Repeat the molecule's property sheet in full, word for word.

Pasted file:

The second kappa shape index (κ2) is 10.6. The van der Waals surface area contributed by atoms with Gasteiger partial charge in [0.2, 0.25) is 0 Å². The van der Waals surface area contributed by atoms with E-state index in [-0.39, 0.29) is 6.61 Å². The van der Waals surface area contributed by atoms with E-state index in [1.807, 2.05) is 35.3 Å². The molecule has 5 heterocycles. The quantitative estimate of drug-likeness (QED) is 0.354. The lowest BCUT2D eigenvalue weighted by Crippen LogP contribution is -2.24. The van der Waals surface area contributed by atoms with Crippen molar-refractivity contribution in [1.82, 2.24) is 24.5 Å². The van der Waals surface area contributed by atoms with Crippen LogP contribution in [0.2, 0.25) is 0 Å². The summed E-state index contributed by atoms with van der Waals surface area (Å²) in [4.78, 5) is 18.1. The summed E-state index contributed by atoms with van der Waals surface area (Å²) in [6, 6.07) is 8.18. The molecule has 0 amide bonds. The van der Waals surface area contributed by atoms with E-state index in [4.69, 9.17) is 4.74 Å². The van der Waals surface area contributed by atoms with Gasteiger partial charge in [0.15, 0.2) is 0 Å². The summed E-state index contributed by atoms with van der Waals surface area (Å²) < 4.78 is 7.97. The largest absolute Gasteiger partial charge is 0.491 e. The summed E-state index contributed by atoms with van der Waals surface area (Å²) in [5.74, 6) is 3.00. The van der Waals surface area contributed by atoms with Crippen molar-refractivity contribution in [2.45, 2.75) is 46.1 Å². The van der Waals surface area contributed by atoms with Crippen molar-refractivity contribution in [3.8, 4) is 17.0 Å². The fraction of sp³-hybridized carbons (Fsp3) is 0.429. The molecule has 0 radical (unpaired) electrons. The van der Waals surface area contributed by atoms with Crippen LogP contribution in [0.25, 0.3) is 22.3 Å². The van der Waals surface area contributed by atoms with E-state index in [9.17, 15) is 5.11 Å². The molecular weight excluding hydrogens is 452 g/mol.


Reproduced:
The second kappa shape index (κ2) is 10.6. The van der Waals surface area contributed by atoms with Gasteiger partial charge in [0.2, 0.25) is 0 Å². The van der Waals surface area contributed by atoms with E-state index in [-0.39, 0.29) is 6.61 Å². The van der Waals surface area contributed by atoms with E-state index in [1.807, 2.05) is 35.3 Å². The molecule has 5 heterocycles. The quantitative estimate of drug-likeness (QED) is 0.354. The lowest BCUT2D eigenvalue weighted by Crippen LogP contribution is -2.24. The van der Waals surface area contributed by atoms with Crippen molar-refractivity contribution in [1.82, 2.24) is 24.5 Å². The van der Waals surface area contributed by atoms with Crippen LogP contribution in [0.2, 0.25) is 0 Å². The summed E-state index contributed by atoms with van der Waals surface area (Å²) in [4.78, 5) is 18.1. The summed E-state index contributed by atoms with van der Waals surface area (Å²) in [6, 6.07) is 8.18. The molecule has 0 amide bonds. The van der Waals surface area contributed by atoms with E-state index in [4.69, 9.17) is 4.74 Å². The van der Waals surface area contributed by atoms with Gasteiger partial charge in [0.15, 0.2) is 0 Å². The summed E-state index contributed by atoms with van der Waals surface area (Å²) < 4.78 is 7.97. The largest absolute Gasteiger partial charge is 0.491 e. The summed E-state index contributed by atoms with van der Waals surface area (Å²) in [5.74, 6) is 3.00. The van der Waals surface area contributed by atoms with Crippen molar-refractivity contribution in [2.45, 2.75) is 46.1 Å². The van der Waals surface area contributed by atoms with Crippen molar-refractivity contribution in [3.8, 4) is 17.0 Å². The fraction of sp³-hybridized carbons (Fsp3) is 0.429. The molecule has 0 radical (unpaired) electrons. The van der Waals surface area contributed by atoms with Crippen LogP contribution in [0.25, 0.3) is 22.3 Å². The van der Waals surface area contributed by atoms with E-state index in [9.17, 15) is 5.11 Å². The molecular weight excluding hydrogens is 452 g/mol.